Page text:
Yet, even as we fight to hold onto the few gains we’ve made, today, the engine of global capitalist development has thrown up a new and unprecedented threat, an existential threat to our very survival as a species.Tags: Problem Solving CompetenciesCollege Admission Essay University FloridaCommercial Paper EssaysByronic Hero EssaysWays To Conclude An Inive EssayResearch Papers On Music
Nevertheless, we seem inexplicably hell-bent on racing to collective suicide, cooking the planet, and wiping out the ecological bases of human life on Earth.
It’s not that we don’t know what we have to do to save ourselves: a recent poll of forty countries found that large majorities of their peoples supported placing limits on , 71 percent in China.1 And it’s not that we lack the technical means to apply the brake on the race to collapse. Mostly what we have to do is just stop doing what we’re doing.
This paper by Richard Smith, published alongside three others, is one of many proposals for a systemic alternative we have published or will be publishing here at the Next System Project. We have commissioned these papers in order to facilitate an informed and comprehensive discussion of “new systems,” and as part of this effort we have also created a comparative framework which provides a basis for evaluating system proposals according to a common set of criteria.
From the earliest days of the Industrial Revolution, workers, trade unionists, radicals, and socialists have fought against the worst depredations of capitalist development: intensifying exploitation, increasing social polarization, persistent racism and sexism, deteriorating workplace health and safety conditions, environmental ravages, and relentless efforts to suppress democratic political gains under the iron heel of capital.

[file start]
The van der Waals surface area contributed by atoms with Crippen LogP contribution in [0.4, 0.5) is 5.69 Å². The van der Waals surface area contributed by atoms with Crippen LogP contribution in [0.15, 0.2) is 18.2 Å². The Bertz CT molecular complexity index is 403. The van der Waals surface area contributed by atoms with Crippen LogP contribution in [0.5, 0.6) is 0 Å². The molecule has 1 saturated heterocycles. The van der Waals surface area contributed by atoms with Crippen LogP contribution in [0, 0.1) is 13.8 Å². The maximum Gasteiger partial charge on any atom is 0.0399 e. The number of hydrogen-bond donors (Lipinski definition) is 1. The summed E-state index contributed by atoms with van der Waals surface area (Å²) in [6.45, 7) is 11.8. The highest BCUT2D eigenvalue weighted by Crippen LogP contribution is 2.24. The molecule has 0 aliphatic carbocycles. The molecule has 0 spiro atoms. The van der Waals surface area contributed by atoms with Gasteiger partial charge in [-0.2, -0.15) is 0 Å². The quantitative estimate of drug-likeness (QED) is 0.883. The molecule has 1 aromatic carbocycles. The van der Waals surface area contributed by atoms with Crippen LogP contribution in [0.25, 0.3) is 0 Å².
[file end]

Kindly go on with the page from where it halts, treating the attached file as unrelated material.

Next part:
There’s a scene early on in Stanley Kramer’s great post-apocalyptic sci-fi drama (1959), where young men are hurtling their race cars around a course at faster and faster speeds seemingly oblivious to danger.
Indeed, as one by one they crash and burn, the others just race on determined, apparently, to commit suicide by crashing their cars at top speed. Because in Kramer’s film, set in Australia, thermonuclear war has just obliterated the northern hemisphere. If your thing is racing cars, why not die doing what you love instead of slowly succumbing to radiation poisoning?
So long as we live under this system, we have little choice but to go along with destruction, to keep pouring on the gas instead of slamming on the brakes.
The only alternative—impossible as this may seem—is to overthrow this global economic system and the governments of the one percent that prop it up.
From the dawn of settled agriculture some ten millennia ago until the rise of capitalism beginning in the fifteenth and sixteenth centuries, most people lived in completely or largely self-sufficient village farm communities.
Peasant families grew their own food, built their own houses, fabricated most of their own crude tools, made their own clothes, and made do with animal power for farm work and transportation.